You may be thinking, "Hey, business is good and should not slow down for a while. Maybe we should double the size of the place." Is this a good idea? Maybe yes, and maybe no.
I once prepared a seminar entitled "How to Sell Yourself Into Bankruptcy", and believe me, many of the business bankruptcies you hear about are related to uncontrolled expansion. The point is, expansion is good in most cases as long as you keep it under control and plan your cash flow. Just keep pushing sales and you are asking for big problems.
Expand with care
Many people believe that chasing the almighty sale is the way to profitability. That may be true when you're first starting out because you have made an investment and have fixed expenses to cover. You have to generate sufficient sales to produce enough profit to cover both your fixed and variable expenses.
Once established, you have to be more careful about uncontrolled expansion. The main goal is to maximize cash flow. Nothing else really matters.
And it is entirely possible to use up all your cash flow by expanding beyond your means.
Every dollar of sales requires some amount of working capital. This working capital is required because the spread between your current assets and liabilities increases with increased sales. In short, you always have to pay your bills faster than you can collect money for your work and products. Thus, as you increase sales, this need soaks up your existing cash and existing borrowing power, causing you to delay paying bills and eventually putting you into potential bankruptcy. So don't forget about this working capital need when planning expansion.
Expansion can also produce increased fixed costs, especially related to additional facilities or equipment obligations. Once you increase fixed costs, the base level of gross profit required to break even goes up along with the potential working capital requirement. In other words, the work better be there and not just for the next few months.
One of the reasons equipment rental is becoming more acceptable is because it allows a contractor to take on additional work without any related long-term equipment obligations. You put off any increase in fixed obligations until you're sure a higher sales level will stick. But no matter what, it is always good to avoid fixed obligations.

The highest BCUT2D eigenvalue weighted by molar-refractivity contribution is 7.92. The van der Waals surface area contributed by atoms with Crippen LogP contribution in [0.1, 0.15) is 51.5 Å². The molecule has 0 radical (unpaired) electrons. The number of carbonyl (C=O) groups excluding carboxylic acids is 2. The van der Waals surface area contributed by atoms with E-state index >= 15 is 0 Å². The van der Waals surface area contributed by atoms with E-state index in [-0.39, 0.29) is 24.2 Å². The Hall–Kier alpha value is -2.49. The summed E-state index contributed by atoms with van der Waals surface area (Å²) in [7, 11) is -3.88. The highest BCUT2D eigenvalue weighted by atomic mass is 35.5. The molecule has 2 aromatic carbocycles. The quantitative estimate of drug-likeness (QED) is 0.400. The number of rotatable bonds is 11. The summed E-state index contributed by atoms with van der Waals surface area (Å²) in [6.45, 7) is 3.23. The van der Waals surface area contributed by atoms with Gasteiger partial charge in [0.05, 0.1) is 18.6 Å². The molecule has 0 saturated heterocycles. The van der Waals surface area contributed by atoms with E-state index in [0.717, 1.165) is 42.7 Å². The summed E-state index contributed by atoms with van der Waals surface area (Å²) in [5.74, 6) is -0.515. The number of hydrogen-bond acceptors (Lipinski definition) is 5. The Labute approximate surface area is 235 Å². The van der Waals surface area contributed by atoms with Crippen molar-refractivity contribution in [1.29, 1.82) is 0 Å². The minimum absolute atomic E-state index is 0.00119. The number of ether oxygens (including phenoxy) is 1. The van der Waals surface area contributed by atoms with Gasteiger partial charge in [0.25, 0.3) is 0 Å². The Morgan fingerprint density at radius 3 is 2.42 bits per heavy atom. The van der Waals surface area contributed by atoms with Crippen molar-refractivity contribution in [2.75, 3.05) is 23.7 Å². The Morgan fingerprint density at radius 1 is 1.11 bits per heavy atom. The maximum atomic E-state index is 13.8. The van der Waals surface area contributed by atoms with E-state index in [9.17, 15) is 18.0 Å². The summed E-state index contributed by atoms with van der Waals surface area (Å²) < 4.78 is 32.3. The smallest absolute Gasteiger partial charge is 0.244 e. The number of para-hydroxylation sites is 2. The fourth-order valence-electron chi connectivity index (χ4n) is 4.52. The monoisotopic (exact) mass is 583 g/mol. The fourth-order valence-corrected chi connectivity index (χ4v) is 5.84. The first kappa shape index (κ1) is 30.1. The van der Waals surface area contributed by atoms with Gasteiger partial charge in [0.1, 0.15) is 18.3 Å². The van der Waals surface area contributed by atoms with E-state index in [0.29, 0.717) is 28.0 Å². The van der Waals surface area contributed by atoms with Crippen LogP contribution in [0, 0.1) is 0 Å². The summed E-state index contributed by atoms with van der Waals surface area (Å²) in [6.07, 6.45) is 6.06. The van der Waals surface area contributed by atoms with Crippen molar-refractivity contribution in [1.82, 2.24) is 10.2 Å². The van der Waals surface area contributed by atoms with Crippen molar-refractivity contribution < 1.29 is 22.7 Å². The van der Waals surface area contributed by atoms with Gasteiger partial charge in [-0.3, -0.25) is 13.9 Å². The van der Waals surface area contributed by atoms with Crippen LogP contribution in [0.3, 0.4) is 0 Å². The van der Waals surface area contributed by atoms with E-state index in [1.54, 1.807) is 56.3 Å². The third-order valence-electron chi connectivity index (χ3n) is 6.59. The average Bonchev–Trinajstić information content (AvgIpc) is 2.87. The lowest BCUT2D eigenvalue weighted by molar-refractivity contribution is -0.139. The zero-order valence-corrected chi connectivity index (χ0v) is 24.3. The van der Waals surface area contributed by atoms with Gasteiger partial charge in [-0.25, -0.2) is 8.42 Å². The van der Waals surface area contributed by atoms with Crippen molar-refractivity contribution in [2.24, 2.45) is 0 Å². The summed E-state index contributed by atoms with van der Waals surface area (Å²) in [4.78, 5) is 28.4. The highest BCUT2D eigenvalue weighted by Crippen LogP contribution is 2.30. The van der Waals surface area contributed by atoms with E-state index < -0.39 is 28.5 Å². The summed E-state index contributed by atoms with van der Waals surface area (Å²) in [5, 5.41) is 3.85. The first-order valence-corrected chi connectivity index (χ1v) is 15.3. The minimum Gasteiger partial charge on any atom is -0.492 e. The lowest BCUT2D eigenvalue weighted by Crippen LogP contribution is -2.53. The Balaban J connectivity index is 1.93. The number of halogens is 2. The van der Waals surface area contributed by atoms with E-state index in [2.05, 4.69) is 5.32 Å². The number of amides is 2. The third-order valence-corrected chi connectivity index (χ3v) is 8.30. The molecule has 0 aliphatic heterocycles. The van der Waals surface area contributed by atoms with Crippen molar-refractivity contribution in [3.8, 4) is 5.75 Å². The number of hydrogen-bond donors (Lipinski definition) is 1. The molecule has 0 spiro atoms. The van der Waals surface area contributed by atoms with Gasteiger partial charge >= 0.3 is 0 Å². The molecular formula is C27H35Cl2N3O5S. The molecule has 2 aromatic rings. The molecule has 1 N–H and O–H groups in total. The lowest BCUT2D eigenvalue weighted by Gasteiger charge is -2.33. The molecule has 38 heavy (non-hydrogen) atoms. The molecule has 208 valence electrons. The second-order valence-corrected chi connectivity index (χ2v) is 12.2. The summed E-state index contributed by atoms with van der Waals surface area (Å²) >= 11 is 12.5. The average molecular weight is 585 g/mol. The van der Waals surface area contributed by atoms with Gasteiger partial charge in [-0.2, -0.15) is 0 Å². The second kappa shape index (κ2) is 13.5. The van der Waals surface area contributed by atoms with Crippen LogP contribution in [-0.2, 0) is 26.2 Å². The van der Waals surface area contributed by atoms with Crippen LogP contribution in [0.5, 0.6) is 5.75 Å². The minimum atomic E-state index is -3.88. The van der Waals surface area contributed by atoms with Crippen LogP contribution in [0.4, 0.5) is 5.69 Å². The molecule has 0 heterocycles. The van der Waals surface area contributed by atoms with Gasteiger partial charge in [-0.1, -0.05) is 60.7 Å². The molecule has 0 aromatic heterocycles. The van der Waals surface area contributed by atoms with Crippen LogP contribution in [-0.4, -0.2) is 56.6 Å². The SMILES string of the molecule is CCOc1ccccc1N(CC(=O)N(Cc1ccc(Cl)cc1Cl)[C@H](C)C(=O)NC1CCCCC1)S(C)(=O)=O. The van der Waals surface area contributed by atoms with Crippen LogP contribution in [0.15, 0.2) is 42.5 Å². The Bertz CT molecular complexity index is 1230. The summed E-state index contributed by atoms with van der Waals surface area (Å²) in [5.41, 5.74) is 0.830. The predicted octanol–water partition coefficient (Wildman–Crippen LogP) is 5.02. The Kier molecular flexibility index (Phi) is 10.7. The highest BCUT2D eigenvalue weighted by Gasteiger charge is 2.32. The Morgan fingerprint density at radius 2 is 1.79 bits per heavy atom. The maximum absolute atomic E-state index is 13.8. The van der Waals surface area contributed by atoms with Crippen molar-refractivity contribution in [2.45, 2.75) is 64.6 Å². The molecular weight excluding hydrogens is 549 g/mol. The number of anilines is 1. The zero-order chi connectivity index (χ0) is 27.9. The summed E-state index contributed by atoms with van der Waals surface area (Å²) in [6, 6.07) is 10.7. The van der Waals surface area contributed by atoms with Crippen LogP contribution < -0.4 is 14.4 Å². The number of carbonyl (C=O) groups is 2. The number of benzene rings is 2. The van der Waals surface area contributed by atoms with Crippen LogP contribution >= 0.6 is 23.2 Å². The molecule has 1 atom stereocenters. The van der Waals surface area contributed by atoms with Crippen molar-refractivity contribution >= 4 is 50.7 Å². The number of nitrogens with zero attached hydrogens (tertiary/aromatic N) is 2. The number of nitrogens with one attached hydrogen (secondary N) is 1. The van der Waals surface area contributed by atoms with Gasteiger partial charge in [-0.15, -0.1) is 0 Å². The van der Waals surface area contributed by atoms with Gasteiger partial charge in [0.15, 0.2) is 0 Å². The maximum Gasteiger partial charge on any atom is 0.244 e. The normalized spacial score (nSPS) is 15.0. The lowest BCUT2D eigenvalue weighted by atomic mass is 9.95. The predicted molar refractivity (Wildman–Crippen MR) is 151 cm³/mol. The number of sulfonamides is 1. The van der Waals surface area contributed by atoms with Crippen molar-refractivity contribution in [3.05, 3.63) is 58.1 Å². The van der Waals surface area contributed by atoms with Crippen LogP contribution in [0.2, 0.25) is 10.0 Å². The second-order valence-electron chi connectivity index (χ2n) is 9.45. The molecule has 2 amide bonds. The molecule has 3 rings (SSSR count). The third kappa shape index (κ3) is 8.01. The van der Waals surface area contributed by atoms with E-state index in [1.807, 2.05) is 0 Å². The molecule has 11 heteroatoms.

Measure free cash flow
Keeping in mind that profits equal free cash flow (cash flow that you can put in your personal cash account), I guess the trick to making a decision about expansion is to measure free cash flow before and after the change. Are you actually going to generate more free cash flow or not?
If you are questioning what "free cash flow" is, this is the cash flow you have remaining from your operations after you cover all of your fixed obligations including debt service. You measure cash flow from operations by taking your net income and adding back non-cash charges. If you subtract your principal payments from this cash flow number, you have the approximate "free cash flow".
To keep you on the right track, you should plan out your expansion by preparing budgets that include an income statement, balance sheet and cash flow analysis. Estimate a business increase of 20%, then estimate what changes you will have to make to handle this new business. What does the cash flow statement tell you now? Will you need more cash in the business? Where will it come from?
The increased working capital requirements, along with new fixed cost requirements, get covered from primarily three sources:
1. cash flow from existing profits
2. the bank
3. your personal savings account
Notice these are presented in order of preference. And notice that you can run out of all three pretty quickly.
You are only going to generate so much from current work. You can only borrow so much from the bank. You only have so much to invest. Run out of all three and you are out of business. Imagine taking on a job beyond your financial means and this is what can happen.